Arrows were also made from natural materials like bamboo though competitive archers today use carbon arrows for their outstanding durability. Bamboo arrows are on view together with bowstring reels made of cane and twisted paper string attached with powder cases made of stag antler and cow horn. Other items of interest include a whistling-bulb signal arrow, a quiver, a deerskin glove and a left thumb protector.

Visitors will be fascinated by the eight wild helmets in this collection from the Warring States period (1467-1568) - an age of incessant violence - and they are all presented in their original splendour, just as they appeared at the time of their creation. They are called kawari kabuto (strange helmets) and served not just to intimidate opponents on the battlefield but also made it easy to distinguish friend from foe in the heat of battle.

The strange helmet of a false head is worth a closer look. Records show that hair was deliberately planted on top of the helmet to deceive the enemy into attacking apparently easy targets. The catfish-tail helmet sports a dragonfly-shaped symbol, signifying victory and courage.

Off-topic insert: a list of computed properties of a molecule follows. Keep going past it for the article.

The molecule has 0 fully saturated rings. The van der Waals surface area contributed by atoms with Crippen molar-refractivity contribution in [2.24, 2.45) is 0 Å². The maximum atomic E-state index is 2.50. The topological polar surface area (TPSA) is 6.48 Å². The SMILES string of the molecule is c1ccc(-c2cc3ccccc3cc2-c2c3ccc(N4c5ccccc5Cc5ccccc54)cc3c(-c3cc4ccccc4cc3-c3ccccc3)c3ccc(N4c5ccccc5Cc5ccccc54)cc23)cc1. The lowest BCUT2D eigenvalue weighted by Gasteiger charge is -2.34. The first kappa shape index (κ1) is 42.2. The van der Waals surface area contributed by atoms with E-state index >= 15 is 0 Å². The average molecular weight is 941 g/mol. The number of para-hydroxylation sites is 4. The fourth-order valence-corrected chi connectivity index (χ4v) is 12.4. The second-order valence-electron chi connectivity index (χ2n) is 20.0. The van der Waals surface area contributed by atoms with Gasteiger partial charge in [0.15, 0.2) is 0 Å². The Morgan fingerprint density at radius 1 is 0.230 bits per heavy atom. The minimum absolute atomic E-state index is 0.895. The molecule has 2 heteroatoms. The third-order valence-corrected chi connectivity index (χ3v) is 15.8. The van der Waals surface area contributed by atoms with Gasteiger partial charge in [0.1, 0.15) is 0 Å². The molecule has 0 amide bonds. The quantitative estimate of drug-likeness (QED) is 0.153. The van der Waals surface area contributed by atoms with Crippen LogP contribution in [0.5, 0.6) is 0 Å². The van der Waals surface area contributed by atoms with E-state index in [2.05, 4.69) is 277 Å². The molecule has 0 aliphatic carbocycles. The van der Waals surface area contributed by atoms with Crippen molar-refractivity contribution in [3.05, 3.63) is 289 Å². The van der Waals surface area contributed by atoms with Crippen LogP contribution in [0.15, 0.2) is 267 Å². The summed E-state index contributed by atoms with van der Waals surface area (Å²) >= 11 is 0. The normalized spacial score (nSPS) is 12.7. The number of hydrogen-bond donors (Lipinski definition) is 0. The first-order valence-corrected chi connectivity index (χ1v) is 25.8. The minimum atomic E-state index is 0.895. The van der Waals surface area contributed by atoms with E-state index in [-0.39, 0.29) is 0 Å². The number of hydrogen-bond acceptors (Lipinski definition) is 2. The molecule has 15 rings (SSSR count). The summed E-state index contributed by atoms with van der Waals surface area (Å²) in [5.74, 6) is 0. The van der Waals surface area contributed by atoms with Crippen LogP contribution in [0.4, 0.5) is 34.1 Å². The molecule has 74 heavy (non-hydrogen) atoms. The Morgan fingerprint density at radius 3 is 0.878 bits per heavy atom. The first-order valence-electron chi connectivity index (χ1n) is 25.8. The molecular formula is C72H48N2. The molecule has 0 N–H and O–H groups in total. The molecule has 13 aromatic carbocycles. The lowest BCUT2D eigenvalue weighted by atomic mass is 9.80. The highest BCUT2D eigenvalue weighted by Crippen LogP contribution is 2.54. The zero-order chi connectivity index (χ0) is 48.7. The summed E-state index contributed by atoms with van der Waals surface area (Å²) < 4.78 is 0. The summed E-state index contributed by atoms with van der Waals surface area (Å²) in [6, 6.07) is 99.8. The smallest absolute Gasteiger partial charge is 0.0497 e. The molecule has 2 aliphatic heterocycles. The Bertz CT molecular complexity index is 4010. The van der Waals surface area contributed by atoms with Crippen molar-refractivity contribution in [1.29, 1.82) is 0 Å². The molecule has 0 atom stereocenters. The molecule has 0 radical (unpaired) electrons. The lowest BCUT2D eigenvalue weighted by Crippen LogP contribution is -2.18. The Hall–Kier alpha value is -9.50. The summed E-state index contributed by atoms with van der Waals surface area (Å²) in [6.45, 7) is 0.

Away from the war zone, the exhibition focuses on the contemporary practice of martial arts like karate, judo, kendo and naginata. Exhibits in this section include bamboo swords for practice, protective gear, gloves and training items for karate among them iron clogs, heavy jars and heavy weights. A descriptive DVD presentation demonstrates how various moves are performed.

"After the Meji restoration and starting in 1911, bujutsu was accepted as a discipline to be taught in school as an elective subject. The name was officially changed from bujutsu to budo in 1926. Between 1935 and 1945, budo became associated with the Shinto beliefs and played a significant role in military related activities during World War II. Following Japan's defeat in 1945, the practice of budo was banned for several years.

"When judo started being practised in 1950 followed by kendo in 1953, it was reintroduced in schools but under the condition that budo were to be taught as 'sports' with the rules and rationalisation of technique. Now, budo is practised through various types of martial arts disciplines and has become popular all over the world," says Yasuko.

''The Spirit of Budo: The History of Japan Martial Arts' continues until September 27. G23 Art Gallery is at Srinakharinwirot University's Prasarnmit campus on Asoke Road in Bangkok.